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Douglas G. Pearce

Douglas G. Pearce is a retired scientist who lives in Mono, you can read more miscellany in other issues of Countryside Digest.

Prizes, propaganda and pollination

Nov 17, 2012

“Macdonald spoke on April 27, 1885. He noted that the definition of ‘persons’ should be broadened to include women, this being a half century before the deed would finally be done by the famous Person’s case of 1929.

Whales, wheat and Wonderland

Sep 13, 2012

Alice’s True Adventure “There was never a March Hare, a Cheshire Cat, or a hookah-smoking caterpillar. The mushroom upon which the caterpillar sat, however, is real. The iconic Amanita muscaria, with its red cap and festive white polka dots, contains hallucinogens that cause the size of objects to appear distorted. Lewis Carroll was not unfamiliar…

Watermelon

Food for Thought

Aug 17, 2012

Only 16 per cent of watermelons now have seeds, down from 42 per cent in 2003. Alas, it is unlikely that the world record for spitting a watermelon seed will be broken.

Battles, balloons, vitamin B and Pierre Berton

Jun 17, 2012

Nearly 60 per cent of Americans 18 to 24 live with their parents – a higher proportion of adult children are living with their parents now than at any time since the 1930s.

Food for Thought

May 18, 2012

A battery consisting of a slice of boiled potato between two electrodes can power a small light for 20 hours, after which a new potato slice is inserted.

Countryside Digest

Libertarians, populists and procrastinators

Mar 22, 2012

Hot rocks, put it off, a passing thought, war flags and Holy typo! Miscellany from Douglas G. Pearce’s Countryside Digest.

English setter

Motor cars, canines and capitalism

Nov 21, 2011

In a move reminiscent of the infamous family-planning measures introduced in 1976, residents of Shanghai are only allowed one dog per household.

Peacocks, oysters and rubber ducks

Sep 9, 2011

History traditionally has ranked alchemists with counterfeit artists, huckster quacks, snake oil salesmen, and witches. Miscellany from Douglas G. Pearce’s Countryside Digest.

Hubbard Squash

Food for Thought

Aug 19, 2011

“He that looketh on a plate of ham and eggs to lust after it hath already committed breakfast with it in his heart.”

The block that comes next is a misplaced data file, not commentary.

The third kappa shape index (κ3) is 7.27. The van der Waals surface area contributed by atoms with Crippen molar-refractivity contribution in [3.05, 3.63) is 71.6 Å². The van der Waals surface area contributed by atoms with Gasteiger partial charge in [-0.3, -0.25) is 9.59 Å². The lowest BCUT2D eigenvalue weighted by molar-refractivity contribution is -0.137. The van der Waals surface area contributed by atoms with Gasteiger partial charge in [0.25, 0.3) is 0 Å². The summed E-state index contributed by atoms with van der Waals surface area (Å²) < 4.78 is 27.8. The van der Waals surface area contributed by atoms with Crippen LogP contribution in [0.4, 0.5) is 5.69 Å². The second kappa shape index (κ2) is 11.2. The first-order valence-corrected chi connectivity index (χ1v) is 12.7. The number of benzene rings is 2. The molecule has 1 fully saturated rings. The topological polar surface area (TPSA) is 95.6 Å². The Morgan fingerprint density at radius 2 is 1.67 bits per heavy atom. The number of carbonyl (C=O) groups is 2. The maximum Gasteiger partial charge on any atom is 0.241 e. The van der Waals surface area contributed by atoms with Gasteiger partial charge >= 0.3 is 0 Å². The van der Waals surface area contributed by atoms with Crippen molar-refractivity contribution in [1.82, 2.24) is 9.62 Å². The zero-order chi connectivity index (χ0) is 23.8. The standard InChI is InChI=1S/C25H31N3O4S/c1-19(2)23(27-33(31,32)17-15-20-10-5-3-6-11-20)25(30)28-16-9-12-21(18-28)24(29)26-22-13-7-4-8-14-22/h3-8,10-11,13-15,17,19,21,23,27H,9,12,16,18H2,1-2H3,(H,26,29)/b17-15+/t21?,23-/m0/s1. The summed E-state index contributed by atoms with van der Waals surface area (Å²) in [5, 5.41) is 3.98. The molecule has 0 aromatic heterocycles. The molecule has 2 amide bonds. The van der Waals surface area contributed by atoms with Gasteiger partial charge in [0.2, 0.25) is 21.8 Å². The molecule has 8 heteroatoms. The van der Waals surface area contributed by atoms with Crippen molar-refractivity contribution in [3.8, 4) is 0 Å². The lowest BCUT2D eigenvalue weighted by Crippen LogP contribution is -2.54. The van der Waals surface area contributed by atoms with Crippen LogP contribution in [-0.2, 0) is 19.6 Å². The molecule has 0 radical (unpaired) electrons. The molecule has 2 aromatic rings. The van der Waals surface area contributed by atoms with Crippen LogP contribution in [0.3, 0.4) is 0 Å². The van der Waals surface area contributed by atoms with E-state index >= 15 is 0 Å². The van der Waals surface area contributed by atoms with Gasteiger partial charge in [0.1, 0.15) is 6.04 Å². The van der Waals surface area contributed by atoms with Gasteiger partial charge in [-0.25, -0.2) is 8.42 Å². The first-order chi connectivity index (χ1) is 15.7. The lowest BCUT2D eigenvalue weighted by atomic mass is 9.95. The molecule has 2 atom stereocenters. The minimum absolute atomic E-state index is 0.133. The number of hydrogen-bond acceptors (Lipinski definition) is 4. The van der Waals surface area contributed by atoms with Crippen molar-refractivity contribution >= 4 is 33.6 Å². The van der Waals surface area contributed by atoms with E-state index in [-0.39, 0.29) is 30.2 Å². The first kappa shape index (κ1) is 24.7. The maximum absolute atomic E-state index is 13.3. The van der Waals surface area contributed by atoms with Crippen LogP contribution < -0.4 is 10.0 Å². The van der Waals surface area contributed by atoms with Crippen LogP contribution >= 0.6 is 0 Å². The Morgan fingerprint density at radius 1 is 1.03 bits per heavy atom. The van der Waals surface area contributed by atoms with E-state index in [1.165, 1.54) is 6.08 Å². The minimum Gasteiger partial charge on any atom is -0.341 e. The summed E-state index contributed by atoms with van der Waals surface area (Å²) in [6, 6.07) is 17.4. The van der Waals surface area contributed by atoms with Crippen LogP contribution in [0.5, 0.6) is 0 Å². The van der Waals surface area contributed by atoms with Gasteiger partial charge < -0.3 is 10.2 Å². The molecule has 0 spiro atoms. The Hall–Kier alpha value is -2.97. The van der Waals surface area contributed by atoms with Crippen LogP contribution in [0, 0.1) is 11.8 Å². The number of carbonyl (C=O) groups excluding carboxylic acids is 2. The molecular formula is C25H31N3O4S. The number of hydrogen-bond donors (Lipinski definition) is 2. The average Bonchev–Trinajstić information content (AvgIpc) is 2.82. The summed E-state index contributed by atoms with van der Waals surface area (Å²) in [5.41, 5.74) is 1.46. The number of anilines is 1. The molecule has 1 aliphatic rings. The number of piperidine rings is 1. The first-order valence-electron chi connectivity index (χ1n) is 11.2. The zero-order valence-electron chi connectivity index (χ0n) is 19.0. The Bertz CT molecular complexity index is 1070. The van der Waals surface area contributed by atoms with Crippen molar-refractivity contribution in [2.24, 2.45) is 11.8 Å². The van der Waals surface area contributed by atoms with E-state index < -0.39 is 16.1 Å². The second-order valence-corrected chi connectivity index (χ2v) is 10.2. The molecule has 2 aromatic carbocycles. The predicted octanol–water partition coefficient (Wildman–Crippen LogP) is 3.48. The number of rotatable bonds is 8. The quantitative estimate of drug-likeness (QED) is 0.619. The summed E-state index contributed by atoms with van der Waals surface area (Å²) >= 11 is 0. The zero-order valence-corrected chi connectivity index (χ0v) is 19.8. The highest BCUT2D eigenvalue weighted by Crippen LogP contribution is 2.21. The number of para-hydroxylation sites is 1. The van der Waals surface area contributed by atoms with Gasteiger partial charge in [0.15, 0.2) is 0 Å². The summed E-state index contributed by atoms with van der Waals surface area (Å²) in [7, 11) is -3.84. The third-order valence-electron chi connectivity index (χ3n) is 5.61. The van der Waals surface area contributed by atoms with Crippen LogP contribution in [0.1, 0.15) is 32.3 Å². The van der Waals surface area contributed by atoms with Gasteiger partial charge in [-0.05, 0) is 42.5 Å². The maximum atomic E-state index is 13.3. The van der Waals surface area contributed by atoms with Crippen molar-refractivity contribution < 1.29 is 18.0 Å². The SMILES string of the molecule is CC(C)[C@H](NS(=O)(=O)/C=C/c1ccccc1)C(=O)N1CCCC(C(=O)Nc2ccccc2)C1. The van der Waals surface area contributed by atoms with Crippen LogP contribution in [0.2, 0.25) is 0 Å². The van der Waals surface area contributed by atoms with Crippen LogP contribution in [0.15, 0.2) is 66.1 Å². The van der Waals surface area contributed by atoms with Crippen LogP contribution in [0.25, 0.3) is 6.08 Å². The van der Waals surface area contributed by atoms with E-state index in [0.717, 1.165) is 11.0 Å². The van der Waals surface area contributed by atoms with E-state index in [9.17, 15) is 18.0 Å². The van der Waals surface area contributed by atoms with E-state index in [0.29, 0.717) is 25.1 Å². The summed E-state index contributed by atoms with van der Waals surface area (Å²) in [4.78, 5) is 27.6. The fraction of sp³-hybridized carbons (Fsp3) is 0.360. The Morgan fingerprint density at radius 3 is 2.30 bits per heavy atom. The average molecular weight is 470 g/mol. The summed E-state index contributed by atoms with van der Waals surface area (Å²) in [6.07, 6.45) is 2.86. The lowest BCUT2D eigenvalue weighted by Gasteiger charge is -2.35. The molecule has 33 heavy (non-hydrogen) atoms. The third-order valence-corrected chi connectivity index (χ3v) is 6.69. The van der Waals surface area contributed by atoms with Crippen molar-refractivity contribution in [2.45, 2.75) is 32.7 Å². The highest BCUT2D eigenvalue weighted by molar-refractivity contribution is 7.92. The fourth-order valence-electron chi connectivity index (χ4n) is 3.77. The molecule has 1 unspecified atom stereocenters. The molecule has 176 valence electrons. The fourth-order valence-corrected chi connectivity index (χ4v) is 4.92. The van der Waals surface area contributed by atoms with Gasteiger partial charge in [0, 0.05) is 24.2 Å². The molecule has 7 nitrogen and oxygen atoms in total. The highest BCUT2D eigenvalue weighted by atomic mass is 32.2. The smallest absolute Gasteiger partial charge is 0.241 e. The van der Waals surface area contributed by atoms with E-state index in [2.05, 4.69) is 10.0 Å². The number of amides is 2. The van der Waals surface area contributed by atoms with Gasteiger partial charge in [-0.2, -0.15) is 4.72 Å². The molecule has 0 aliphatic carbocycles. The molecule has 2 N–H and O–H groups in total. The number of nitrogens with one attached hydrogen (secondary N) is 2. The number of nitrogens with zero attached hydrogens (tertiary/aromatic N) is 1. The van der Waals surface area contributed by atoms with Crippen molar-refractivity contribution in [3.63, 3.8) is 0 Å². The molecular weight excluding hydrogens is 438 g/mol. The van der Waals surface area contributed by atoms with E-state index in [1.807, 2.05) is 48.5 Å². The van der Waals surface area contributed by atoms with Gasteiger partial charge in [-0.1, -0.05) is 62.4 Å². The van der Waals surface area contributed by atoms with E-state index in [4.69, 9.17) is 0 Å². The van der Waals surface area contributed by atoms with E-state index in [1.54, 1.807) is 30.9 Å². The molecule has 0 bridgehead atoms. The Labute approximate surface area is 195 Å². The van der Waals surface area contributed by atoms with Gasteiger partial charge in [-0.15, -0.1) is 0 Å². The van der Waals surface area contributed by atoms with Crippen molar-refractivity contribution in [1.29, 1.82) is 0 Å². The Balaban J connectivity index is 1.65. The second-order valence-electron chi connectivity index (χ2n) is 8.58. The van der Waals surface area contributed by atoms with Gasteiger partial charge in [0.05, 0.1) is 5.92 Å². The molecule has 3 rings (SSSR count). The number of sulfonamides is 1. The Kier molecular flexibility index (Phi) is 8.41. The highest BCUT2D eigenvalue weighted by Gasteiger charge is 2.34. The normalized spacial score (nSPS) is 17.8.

C.S. Lewis

Snakes in the Grass

Washing, wages, wax and worms

Jun 16, 2011

A review of recent studies suggests many amoebae have sex! Miscellany from Douglas G. Pearce’s Countryside Digest.

Food for thought

May 14, 2011

Meaningful Mouthful “‘Eating is an agricultural act,’ as Wendell Berry famously said.

Cats, cannabis, kilts and kori bustards

Mar 24, 2011

Highland Security The fashion of wearing nothing beneath a kilt has been condemned by the Scottish Tartans Authority, which has called the practice “childish and unhygienic,” The Times of London reports. Brian Wilton, the director, said: “The idea that you are not a real Scot unless you are bare under your kilt should be thrown…

Snowflakes, sap and socialist plots

Nov 20, 2010

Unfortunately, Bentley’s love of snow was not reciprocated: He died of pneumonia in 1931 after walking home in a blizzard.

Apple

Spotty apples, sleepy bees and mad economists

Sep 13, 2010

Spotty Apples, Sleepy Bees and Mad Economists. Miscellany from Douglas G. Pearce’s Countryside Digest.

Fordlandia, Flying Machines and Formulas for Success

Jun 15, 2010

An American town in the Brazilian jungle, J. Paul Getty and Mark Twain. Miscellany from Douglas G. Pearce’s Countryside Digest.

Beer, Beans, Banks and Brands

Mar 21, 2010

Beer diets, beans diets, Icelandic banks (on a crash diet?), pets, paws and small farm producers. Miscellany from Douglas G. Pearce’s Countryside Digest.

Lazy, seedy, devious and stay-at-home

Nov 15, 2009

Border Thaw “Climate change has led to the introduction of one of the world’s first ‘mobile borders,’ between Switzerland and Italy. The border was originally defined according to where the watershed line was on a series of glaciers, some just below the world-famous Matterhorn. But rapidly melting border glaciers have changed the location of the…

Confection, Congestion and Electrification

Sep 15, 2009

How One Man’s Obsession with Runaway Sneakers and Rubber Ducks Revolutionized Ocean Science.

In The Hills is an independent, locally owned print and online magazine that has earned its reputation as the best-read, best-loved magazine in Headwaters.

The magazine is delivered to more than 40,000 homes and farms throughout Caledon, Erin, Dufferin, Orangeville and Creemore – up to double the circulation of any other local publication. And it is available to visitors at local inns, restaurants, specialty retail stores and other tourist locations.